[Photo - Nirmala Patil]
It’s the first day of phalguna, the last month in the Hindu lunar calendar. she comes running to me in the kitchen and taking me by my hand, she ushers me to the balcony and exclaims excitedly pointing her finger towards a lone mango tree faraway on the hill, ‘ma look, there are new leaves being born on that mango tree! It means it’s soon going to be spring, isn’t it?’ Such a small observation, but when my little girl of four makes it, I’m filled with joy and sweet pride. Because this is the kind of relationship with nature I’ve always hoped to cultivate in my daughter. The kind where she can learn to understand it’s language and realise that life is most beautiful when lived embracing nature. Especially in our present world that desperately needs us to care and retrace our unmindful ways.
And as we attempt to mend our damaging habits with simple sustainable practices, it is deeply essential that we raise our children with the same thoughtful awareness. And this, I believe, is only possible by encouraging and nurturing a genuine love for nature in the heart of our little ones. As an urban family living in the thick of high rises (as I think would be the case of many families dwelling in cities), bringing in nature inside our home and lifestyle has been the most organic way of sowing that seed of love into the core of my daughter’s being.
Even if only limited to visiting a society garden, or simply wandering the tree-lined streets in the locality, here are a few gentle rituals we’ve included in our everyday that helps engage our little girl with nature.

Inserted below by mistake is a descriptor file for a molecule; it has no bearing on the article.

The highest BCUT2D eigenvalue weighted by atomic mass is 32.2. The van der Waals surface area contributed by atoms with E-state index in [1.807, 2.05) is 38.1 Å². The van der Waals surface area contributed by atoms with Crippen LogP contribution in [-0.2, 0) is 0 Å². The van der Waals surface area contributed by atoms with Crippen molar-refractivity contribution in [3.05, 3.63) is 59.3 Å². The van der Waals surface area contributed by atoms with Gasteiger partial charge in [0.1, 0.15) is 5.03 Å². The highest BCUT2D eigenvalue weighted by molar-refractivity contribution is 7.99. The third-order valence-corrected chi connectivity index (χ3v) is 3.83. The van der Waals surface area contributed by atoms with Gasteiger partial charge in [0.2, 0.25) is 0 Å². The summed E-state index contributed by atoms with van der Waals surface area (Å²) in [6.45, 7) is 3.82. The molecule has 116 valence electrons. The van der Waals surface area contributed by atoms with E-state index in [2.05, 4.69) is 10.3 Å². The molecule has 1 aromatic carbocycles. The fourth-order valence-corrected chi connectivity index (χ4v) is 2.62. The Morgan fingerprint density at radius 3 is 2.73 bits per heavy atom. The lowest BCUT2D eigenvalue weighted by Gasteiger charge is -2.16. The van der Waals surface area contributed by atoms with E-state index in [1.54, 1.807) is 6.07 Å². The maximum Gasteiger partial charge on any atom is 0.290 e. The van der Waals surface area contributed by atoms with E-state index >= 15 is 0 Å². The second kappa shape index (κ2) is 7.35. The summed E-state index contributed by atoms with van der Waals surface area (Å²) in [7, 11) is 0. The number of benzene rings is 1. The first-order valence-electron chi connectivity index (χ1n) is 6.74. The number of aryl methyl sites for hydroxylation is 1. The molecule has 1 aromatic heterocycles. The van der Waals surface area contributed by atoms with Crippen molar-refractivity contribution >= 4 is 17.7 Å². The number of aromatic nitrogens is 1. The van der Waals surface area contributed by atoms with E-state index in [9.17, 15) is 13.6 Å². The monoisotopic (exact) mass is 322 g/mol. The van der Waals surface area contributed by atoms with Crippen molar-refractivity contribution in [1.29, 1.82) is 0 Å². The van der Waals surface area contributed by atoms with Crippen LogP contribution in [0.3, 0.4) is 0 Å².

Making regular trips to the playground and letting her play and frolic among the green and growing things is an intrinsic part of a her small world. The wind in her hair, the grass under her feet and mud between her fingernails are not only health boosting and a fun way of introducing good bacteria into my child’s system, but is also the most organic way of nurturing a growing friendship between her and the natural world.
Going on slow seasonal walks is both educating and therapeutic to a child’s mind. We go in search of frogs and moss in the rains, and look for pale new shoots sprouting through the earth during springtime. As my little girl observes and takes note of all the changing details, her inherent curiosity is beautifully exercised too. Carrying a basket or a cloth bag on our walks to gather and bring home an abundance of nature treasure is always an additional delight. Older children can also be encouraged to bring along a camera or book to document/journal findings.
Creating a small dedicated place either by a corner, windowsill or a table space can be a lovely way of letting our children display their gathered nature treasures and engage in creativity. An assortment of pebbles, seed pods, feathers and fallen leaves arranged by little hands makes for a happy, colourful art on our nature window. And it inspires hours of imaginative play indoors.
For our little ones, having a tiny garden of their own to tend to is something quite special. Be it a small patch on the balcony, a dedicated container/tray growing a few easy to tend plants, or only a single pot, it a most intimate and tender way of teaching them to care. We recently gifted our daughter a succulent. And every time watching her excitedly watering and holding conversations with it, is a thing of joy.
Learning to create with natural things and giving it as gifts to others will perhaps be the fundamental of all the environmental friendly things our children will grow up to do all throughout their lives. Leaf and rock painting, weaving floral garlands and wreaths, making pressed flower cards for friends and family, however imperfect are all small acts of thoughtful creating and giving. Encouraging this, gives them the right roots early on.
Outside on the hill, as those new born leaves herald spring and a sweet anticipation for the coming mango season, inside our home, and I hope in every home, our little ones are blossoming into nature lovers and learning to live an echo-rich life.